Ingredients in many baby foods, including some organic fare, are contaminated with heavy metals like arsenic, lead and cadmium at levels that are far higher than those allowed in products like bottled water, congressional investigators said on Thursday.
Their report underscored the federal government’s persistently lax approach to overseeing the safety of baby food, some experts said, despite clear risks to infants and toddlers. Exposure to heavy metals in particular has been linked to behavioral impairments, brain damage and even death.
“This is an endemic problem that’s been swept under the rug and never addressed,” said Tracey Woodruff, director of the program on reproductive health and the environment at the University of California, San Francisco, who was not involved in the preparation of the congressional report.
“It speaks to the many areas that we need government to be active in,” she added. “Consumers can’t figure it out on their own.”
The report, by a subcommittee of the House Committee on Oversight and Reform, drew on data from four companies that responded to requests for information about testing policies and test results regarding their products.
Investigators reserved their harshest criticism for three other companies that did not provide the requested information: Walmart, which sells Parents’ Choice and Parent’s Choice Organic products; Sprout Organic Foods; and Campbell Soup Company, maker of Plum Organics baby foods.
Representative Raja Krishnamoorthi, Democrat of Illinois, who is chairman of the subcommittee, said the failure to provide the requested information “raises the concern that perhaps they have evidence of even higher metallic content in their baby foods, compared to their competitors.”
Representatives of Walmart and Campbell Soup disputed the characterization, saying the companies had responded to requests for information, although they acknowledged they did not provide testing data. Sprout did not respond to a request for comment.
The Food and Drug Administration does not set limits on heavy metals specifically for baby foods, except for arsenic in rice cereal. The agency does regulate lead in bottled water, juice and candy, and limits arsenic and cadmium in bottled water, as well.
The agency “has been AWOL” and has “completely put its head in the sand and not done anything to regulate the industry,” Mr. Krishnamoorthi said. He plans to introduce legislation to tighten regulatory oversight of baby food, he added.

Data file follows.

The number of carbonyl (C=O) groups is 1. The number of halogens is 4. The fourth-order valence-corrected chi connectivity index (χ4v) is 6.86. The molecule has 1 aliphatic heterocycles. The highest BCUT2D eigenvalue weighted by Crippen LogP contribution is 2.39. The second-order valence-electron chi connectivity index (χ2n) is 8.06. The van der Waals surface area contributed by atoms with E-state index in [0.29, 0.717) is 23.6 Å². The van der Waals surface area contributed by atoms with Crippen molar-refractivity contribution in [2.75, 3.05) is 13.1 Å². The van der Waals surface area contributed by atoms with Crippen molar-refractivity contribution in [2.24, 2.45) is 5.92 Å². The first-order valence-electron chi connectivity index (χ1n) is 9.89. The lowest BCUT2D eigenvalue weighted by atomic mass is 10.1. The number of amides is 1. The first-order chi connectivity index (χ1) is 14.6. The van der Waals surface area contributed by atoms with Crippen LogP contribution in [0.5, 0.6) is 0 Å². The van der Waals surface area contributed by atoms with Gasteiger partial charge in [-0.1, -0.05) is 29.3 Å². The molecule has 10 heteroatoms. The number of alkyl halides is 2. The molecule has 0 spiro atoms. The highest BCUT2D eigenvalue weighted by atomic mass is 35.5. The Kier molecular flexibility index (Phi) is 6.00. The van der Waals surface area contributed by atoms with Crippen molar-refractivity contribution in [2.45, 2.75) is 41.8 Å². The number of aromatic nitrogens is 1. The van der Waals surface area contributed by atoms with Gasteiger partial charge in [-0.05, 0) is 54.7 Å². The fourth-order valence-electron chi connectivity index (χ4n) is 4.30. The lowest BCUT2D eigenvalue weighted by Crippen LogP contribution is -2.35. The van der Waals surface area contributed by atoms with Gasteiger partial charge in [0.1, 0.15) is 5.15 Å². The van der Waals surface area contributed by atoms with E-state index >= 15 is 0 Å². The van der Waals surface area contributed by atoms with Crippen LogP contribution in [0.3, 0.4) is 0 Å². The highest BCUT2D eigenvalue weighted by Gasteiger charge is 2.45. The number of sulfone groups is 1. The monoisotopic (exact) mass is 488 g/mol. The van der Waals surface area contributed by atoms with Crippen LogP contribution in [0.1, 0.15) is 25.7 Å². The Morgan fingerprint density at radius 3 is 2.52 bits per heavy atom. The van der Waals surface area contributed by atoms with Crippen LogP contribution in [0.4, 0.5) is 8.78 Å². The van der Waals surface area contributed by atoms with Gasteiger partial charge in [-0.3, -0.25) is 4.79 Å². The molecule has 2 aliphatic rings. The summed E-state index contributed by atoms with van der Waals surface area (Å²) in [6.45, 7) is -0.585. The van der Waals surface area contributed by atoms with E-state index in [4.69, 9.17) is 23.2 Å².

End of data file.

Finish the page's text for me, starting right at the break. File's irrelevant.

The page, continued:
An F.D.A. spokesman said that the agency had been working toward reducing toxins in foods, and that setting the limit on inorganic arsenic in infant rice cereal was the first step toward doing so, though the limit has been criticized by expert groups as too high.
The agency also has cautioned parents that rice cereal does not need to be an infant’s introduction to solid foods and that they should not rely on it excessively, and should provide a varied grain diet.
Companies rarely test baby food for contaminants before sending the jars to retail shelves. Two companies that did so — Nurture, which makes Happy Family Organics products, and Hain Celestial, which produces Earth’s Best Organic foods — found inorganic arsenic at levels exceeding 100 parts per billion, the limit proposed by the F.D.A. for infant rice cereal in 2016 and formally adopted last year.
Nurture appeared to disregard its own internal “goal threshold” of 100 p.p.b. for arsenic in snacks called “puffs,” which exceeded that limit.
Gemma Hart, a spokeswoman for Nurture, said that Happy Family products were safe and that the metals, which are naturally found in soil and water, were present only in “trace amounts.”
While heavy metals do occur naturally in some grains and vegetables, the amounts may be increased when food manufacturers add other ingredients to baby food, like enzymes and vitamin and mineral mixes that are heavily tainted with metals, the report said. Manufacturers rarely test ingredients for mercury.
Investigators also described what they called a “secret” industry presentation to the F.D.A. on Aug. 1, 2019. Representatives of Hain told regulators that testing only individual ingredients in baby food led to an underestimate of the content of heavy metals in the final product.